G7 & EU aim to bolster LNG investor confidence
Russian pipeline flows to Europe* fell to 66 bcm in 2022, down 71 bcm from 2021, and over 100 bcm from 2019. Deliveries are set to fall further, with flows down a further 29.5 bcm Jan – April in 2023.
The RePowerEU plan to end imports of Russian fossil fuels by 2027 is underpinned by reducing demand (energy efficiency gains, accelerated decarbonisation), and supply diversification. Supply diversification in the gas space primarily relies on a pivot to LNG imports, which is being underpinned by (i) a significant expansion of European regasification capacity (ii) new global liquefaction capacity buildout to ease recent gas shortages.
In an effort to improve market confidence in investing into both European regas capacity and long term LNG supply deals, reports have emerged (i.e. from the FT) that the G7 & EU will look to agree a ban on Russian piped gas imports via routes on which flows have already ceased (i.e. via Poland and NordStream). While this would not be expected to impact prompt flows (e.g. via Ukraine and Turkey) or prices, given the market is not pricing in any immediate rebound in Russian piped deliveries, the intention is to counter the downside scenario risk seen by investors of a future where cheap Russian pipeline gas returns. The EU have also asked their member states not to sign any new Russian LNG supply contracts.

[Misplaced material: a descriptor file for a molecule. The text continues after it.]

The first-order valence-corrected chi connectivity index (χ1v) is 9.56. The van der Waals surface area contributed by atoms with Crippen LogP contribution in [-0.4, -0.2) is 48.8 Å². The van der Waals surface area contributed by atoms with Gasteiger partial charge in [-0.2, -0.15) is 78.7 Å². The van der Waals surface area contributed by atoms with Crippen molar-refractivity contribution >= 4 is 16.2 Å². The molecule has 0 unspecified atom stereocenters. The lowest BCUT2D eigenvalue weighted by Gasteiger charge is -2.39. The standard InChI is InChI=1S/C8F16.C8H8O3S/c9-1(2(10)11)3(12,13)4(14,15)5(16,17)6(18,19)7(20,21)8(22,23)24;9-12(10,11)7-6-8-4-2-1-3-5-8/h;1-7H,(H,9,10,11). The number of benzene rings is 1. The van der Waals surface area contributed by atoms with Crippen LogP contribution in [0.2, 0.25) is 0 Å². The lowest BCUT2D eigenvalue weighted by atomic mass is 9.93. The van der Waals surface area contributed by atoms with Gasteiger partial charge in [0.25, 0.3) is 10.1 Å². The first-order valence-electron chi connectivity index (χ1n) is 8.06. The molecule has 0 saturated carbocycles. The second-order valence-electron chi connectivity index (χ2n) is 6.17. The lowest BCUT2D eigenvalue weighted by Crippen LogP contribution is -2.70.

The wording and implementation will be key to watch out for however. Reports suggest the ban may prevent reopening ‘at least until there is a resolution of the conflict’ – a scenario in which a rebound in Russian flows are already unlikely.
*Europe defined as EU 27 + UK + SWTZLND